With a history that spans over 5.000 years, winemaking in Crete is one of the oldest surviving traditions on the island. Omnipresent in the everyday table and special occasions alike, wine is embedded in Cretans’ lives: As an accompaniment to meals, as a welcome to friends and strangers, as a mirth inducing toast at weddings and christenings, but also as a natural medicine for the ailments of body, heart and spirit.
In view of the annual period of the harvest -traditionally a time of celebration and joy, which is inextricably linked to the ancient cult of Dionysus, the god of fertility and wine– here are some interesting facts about Cretan wines, which you’re most welcome to discover at the Adeste Chania luxury villas.
Adeste Chania luxury villas-Cretan Wines A to Z
The Cretan vineyard is the third-largest in the country, accounting for 20% of the total Greek wine produce. It extends over 50.000 acres of fertile land and yields some 95.000 tons every year.
In recent years the emphasis has been placed on bottled wines, as the systematic efforts of a new generation of winemakers managed to salvage -and showcase to the world-a host of antique, almost forgotten, varieties: Nowadays wines made from the indigenous Dafni, Plyto, Melissaki, Malvasia di Candia, Vilana, Vidiano or Muscat of Spinas; and the red Mantilari, Liatiko, and Kotsifali; are gaining international recognition and acclaim amongst foodies and bon vivants.
Bottled aside, almost every Cretan household continues to produce its own wine. With a little help from the friends. During the harvest kin and pals join forces for the grape picking and pressing processes. Their copious labor is rewarded at the end of the day with generous feasting on the house’s best wines and foods.
Cretan wines are indeed right at the heart of the local folklore: This is only normal considering the fact that viticulture on the island dates back to the times of the Minoans. Europe’s first advanced civilization imported this tradition most likely from the Egyptians, with whom they were connected through trade.
Archaeological findings include the Minoan equivalent of a villa rustica dedicated to wine making at Kato Zakros; while a 3.500-year-old -one of the world’s most ancient-wine-press was discovered in Archanes.
The name wine is mentioned in Linear B writings from Knossos; while excavations have uncovered the horn-shaped drinking cups –rhyta– that the Minoans used to drink wine from.
Towards the end of the Minoan civilization the tradition of wine making was passed onto mainland Greece through the Mycenaean conquerors. On the crossroads of East and West, North and South, Crete was ideally positioned to spread the culture of the wine.
Wine trade flourished since Minoan times: Amphorae with Cretan emblems found across the Mediterranean basin, attest to that fact. Yet wine remained an important commercial commodity well into the next centuries.
Crete might have been conquered by the Romans, but Cretan wines conquered Rome. The trademark Cretan sweet wine, protropos, was exported to Italy with great success, during the 2nd century AD.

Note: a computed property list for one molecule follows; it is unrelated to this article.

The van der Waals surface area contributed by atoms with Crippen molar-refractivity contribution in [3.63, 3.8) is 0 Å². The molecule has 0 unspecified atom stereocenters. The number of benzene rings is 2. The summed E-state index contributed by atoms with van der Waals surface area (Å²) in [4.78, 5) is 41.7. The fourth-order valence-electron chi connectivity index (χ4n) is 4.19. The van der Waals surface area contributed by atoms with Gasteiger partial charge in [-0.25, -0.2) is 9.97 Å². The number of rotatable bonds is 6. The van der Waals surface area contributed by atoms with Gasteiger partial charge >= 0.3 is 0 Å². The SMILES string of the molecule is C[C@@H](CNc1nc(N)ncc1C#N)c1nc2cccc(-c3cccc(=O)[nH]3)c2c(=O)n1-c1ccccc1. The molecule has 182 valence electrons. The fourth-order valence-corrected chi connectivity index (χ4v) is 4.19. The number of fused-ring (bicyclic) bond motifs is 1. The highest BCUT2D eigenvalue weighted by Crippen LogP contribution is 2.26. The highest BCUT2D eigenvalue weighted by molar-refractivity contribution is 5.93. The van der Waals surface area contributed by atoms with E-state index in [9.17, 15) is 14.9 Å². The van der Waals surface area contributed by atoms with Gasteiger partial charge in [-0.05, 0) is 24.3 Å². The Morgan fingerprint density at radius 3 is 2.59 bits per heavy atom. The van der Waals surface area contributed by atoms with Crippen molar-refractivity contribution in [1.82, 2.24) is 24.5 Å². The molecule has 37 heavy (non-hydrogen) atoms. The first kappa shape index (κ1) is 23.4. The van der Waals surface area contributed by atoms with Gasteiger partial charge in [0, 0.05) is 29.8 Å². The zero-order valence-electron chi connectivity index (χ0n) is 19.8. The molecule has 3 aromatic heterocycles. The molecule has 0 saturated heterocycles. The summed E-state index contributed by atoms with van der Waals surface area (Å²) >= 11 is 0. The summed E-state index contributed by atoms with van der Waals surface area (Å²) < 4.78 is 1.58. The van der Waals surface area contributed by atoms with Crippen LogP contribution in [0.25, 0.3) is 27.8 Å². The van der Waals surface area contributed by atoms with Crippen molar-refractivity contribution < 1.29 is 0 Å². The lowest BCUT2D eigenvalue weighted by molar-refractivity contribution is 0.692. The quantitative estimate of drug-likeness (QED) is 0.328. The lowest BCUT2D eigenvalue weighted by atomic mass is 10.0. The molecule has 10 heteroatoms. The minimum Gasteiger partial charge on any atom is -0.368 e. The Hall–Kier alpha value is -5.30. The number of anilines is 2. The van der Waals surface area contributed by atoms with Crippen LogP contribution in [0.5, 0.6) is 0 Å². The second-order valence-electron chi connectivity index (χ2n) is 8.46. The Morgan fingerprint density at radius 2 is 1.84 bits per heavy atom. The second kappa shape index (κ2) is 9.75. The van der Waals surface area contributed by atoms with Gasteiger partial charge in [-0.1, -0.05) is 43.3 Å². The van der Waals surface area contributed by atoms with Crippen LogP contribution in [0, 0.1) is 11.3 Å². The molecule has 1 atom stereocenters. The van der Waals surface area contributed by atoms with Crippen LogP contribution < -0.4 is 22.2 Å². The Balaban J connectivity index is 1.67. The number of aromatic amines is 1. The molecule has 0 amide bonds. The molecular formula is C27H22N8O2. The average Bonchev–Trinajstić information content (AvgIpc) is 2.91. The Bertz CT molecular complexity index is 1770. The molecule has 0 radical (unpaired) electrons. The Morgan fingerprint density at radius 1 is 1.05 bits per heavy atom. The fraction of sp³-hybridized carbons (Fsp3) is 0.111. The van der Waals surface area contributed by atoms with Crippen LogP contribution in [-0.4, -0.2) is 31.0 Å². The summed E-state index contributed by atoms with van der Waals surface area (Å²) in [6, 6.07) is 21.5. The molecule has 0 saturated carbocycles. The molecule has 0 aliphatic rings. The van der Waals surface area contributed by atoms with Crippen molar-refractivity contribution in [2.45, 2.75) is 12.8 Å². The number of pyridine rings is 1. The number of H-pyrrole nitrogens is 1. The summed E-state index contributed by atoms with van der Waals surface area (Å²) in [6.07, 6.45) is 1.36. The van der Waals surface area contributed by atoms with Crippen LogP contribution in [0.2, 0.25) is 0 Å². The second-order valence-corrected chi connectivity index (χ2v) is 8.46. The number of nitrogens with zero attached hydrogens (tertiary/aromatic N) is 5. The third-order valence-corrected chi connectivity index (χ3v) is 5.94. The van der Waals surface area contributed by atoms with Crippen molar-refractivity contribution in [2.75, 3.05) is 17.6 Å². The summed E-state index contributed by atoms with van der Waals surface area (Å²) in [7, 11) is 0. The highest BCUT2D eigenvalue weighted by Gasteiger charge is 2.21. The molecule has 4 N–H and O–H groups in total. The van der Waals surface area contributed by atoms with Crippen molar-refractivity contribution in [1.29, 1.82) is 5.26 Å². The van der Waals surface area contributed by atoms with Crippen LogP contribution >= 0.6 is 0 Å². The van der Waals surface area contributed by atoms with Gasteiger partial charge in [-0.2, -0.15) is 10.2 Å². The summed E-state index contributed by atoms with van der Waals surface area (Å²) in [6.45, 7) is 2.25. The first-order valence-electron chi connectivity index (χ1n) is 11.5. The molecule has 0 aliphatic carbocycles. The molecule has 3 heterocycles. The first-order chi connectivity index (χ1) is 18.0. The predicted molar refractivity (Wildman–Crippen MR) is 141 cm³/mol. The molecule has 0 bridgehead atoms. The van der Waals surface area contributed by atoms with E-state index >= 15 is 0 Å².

Cretan wines also made a sensation in Medieval Europe: The sweet Vino di Candia (as the island was called under Venetian domination) was particularly popular in the western and northern parts of the continent.
Commerce and the resulting prosperity came to a halt in the mid 17th century, during the Turkish occupation, when wine production was restricted to family level.
Based on a remarkable 5,000-year tradition, modern winemaking on Crete began in the 1970s. Today, the island hosts four PDO appellations: Peza, Arhanes, Dafnes and Sitia. These are complemented by six more-generic regional appellations: Chania, Rethymno, Lasithi, Kissamos, Heraklion and Crete. Made with love -and by now, the highest scientific know how- Cretan wines have won international accolade. In fact, they are amongst Greece’s most delectable ambassadors.
Wine tastings at the Adeste Chania Luxury Villas
A premium Chania luxury villas complex, the Adeste blends the advantages of holidaying in a gorgeous private residence with the royal treatment expected from a 5* hotel. This simply means that we are dead set on curating unique, immersive experiences for our guests through our highly personalized, concierge services. After all, apart from mere opulence that money can buy, it is the hands on encounters that make a world of difference.
So if reading about Cretan wines got your appetite whetted why not see for yourselves what winemaking is really all about with a visit to one of the wineries in Chania? You’ll also learn how to pair food and wine like a pro and that’s not to mention savor delectable local delicacies along with some rare gems from the Cretan vineyard. You may even combine wine tasting with a tour to striking, unreachable by normal car landscapes, with a Jeep safari. Then again, if you are in staycation mode -which is quite understandable at the Adeste Chania luxury villas, thanks to their signature mix of mesmerizing vistas, superior aesthetics and indulgent amenities- we can put together a private, in house wine tasting next to your gleaming pool, for you and yours only. Choices are vast, varied and fully customized. Just let us know your heart’s desire!